Violent right-wing communities growing online: Europol
Europe's policing agency warns of the threat posed by content related to terrorism following the rise of right-wing extremist attacks.
Following an operation that uncovered more than 800 instances of violent or terrorism-related content, Europe's policing agency issued a warning on Monday that the threat posed by transnational right-wing extremist communities online is growing.
Recent shootings in Slovakia and the United States "show a worrying development of violent right-wing extremist and terrorist operations on a global scale," according to Europol.
"The perpetrators of these attacks were part of transnational online communities and took inspiration from other violent right-wing extremists and terrorists," it added in a statement.
Last Thursday, police from 13 member states of the European Union and from the United Kingdom participated in a "referral action day" to flag extremist and violent right-wing material online, such as livestream broadcasts, manifestos, and claims and celebrations of attacks.
The Hague-based body said in a statement that police subsequently forwarded the content to online service providers, and their responses to the referrals were assessed.
"The activities resulted in the referral of 831 items to 34 affected platforms," Europol said, stressing that “the threat posed by violent extremism and terrorism is still on the rise."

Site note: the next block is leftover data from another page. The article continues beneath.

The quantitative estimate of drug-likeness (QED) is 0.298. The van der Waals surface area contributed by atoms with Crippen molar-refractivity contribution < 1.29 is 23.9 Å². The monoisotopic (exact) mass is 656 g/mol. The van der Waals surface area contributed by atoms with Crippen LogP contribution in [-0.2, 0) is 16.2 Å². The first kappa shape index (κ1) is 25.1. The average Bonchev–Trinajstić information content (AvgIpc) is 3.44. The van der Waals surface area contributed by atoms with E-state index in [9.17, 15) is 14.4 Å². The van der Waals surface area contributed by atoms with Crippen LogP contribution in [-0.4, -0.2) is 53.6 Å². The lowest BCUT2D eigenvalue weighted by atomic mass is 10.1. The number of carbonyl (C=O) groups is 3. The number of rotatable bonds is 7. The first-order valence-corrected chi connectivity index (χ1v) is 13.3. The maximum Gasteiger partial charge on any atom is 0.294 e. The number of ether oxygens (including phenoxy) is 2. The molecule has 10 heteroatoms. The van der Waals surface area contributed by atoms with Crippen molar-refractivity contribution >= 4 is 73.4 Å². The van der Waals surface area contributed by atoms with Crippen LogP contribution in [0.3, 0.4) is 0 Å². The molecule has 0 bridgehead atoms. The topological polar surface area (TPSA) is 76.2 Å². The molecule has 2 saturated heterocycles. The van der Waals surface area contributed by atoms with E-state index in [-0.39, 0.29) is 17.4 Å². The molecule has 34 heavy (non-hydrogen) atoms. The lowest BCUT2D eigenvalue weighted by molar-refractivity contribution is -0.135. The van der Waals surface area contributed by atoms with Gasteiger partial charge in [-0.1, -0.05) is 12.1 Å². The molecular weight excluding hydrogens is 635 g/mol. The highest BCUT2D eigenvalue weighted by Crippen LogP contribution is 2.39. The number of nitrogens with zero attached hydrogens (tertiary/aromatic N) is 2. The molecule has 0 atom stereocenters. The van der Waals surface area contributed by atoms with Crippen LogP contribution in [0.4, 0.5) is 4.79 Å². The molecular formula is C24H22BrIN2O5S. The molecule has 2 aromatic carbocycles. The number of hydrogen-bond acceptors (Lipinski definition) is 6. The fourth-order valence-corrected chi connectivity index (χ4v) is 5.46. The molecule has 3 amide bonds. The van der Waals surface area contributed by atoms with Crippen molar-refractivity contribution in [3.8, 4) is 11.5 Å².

Two assaults that were attributed to violent right-wing extremism and may have been influenced by online content were highlighted by Europol.
The first was the self-declared white supremacist Payton Gendron's murder of 10 Black individuals in Buffalo, New York, in the United States, in May of this year.
The second incident took place when a "radicalized teenager", believed to be the son of a prominent member of a far-right party, shot dead two men outside a bar in Slovakia's capital Bratislava in October.
According to Europol, these acts have brought to light the crucial role that online propaganda played in their radicalization process.
"This shows how the abuse of the internet continues to be an important aspect of violent right-wing radicalization and recruitment," it added.
After the arrest of 25 suspected coup plotters in Germany earlier this month, when prosecutors claimed they were preparing to remove the government and install their own, another recent instance of escalating right-wing violence in Europe occurred.
At the time, anti-terrorist experts argued that the group was influenced by online conspiracy theories, such as the QAnon hypothesis, and was "seriously convinced" that a "deep state" was in charge of running Germany and needed to be overthrown.
Read more: 2021 Roundup: The rise of the radical right